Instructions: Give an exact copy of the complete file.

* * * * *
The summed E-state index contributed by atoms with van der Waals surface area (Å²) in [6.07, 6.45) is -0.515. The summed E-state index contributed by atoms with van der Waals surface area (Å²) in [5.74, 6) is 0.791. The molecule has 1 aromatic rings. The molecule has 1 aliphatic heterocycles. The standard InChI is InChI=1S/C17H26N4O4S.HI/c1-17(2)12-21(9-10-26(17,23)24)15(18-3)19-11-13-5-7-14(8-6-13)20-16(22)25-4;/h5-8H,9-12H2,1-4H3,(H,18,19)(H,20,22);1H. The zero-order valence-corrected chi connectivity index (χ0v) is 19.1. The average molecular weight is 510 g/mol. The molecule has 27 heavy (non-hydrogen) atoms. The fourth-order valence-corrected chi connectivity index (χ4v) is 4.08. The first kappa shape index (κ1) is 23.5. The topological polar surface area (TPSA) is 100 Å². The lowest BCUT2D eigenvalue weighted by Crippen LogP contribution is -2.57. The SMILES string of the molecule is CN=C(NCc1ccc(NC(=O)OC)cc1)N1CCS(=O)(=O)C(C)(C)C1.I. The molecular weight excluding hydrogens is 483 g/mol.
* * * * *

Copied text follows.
The summed E-state index contributed by atoms with van der Waals surface area (Å²) in [6.07, 6.45) is -0.515. The summed E-state index contributed by atoms with van der Waals surface area (Å²) in [5.74, 6) is 0.791. The molecule has 1 aromatic rings. The molecule has 1 aliphatic heterocycles. The standard InChI is InChI=1S/C17H26N4O4S.HI/c1-17(2)12-21(9-10-26(17,23)24)15(18-3)19-11-13-5-7-14(8-6-13)20-16(22)25-4;/h5-8H,9-12H2,1-4H3,(H,18,19)(H,20,22);1H. The zero-order valence-corrected chi connectivity index (χ0v) is 19.1. The average molecular weight is 510 g/mol. The molecule has 27 heavy (non-hydrogen) atoms. The fourth-order valence-corrected chi connectivity index (χ4v) is 4.08. The first kappa shape index (κ1) is 23.5. The topological polar surface area (TPSA) is 100 Å². The lowest BCUT2D eigenvalue weighted by Crippen LogP contribution is -2.57. The SMILES string of the molecule is CN=C(NCc1ccc(NC(=O)OC)cc1)N1CCS(=O)(=O)C(C)(C)C1.I. The molecular weight excluding hydrogens is 483 g/mol.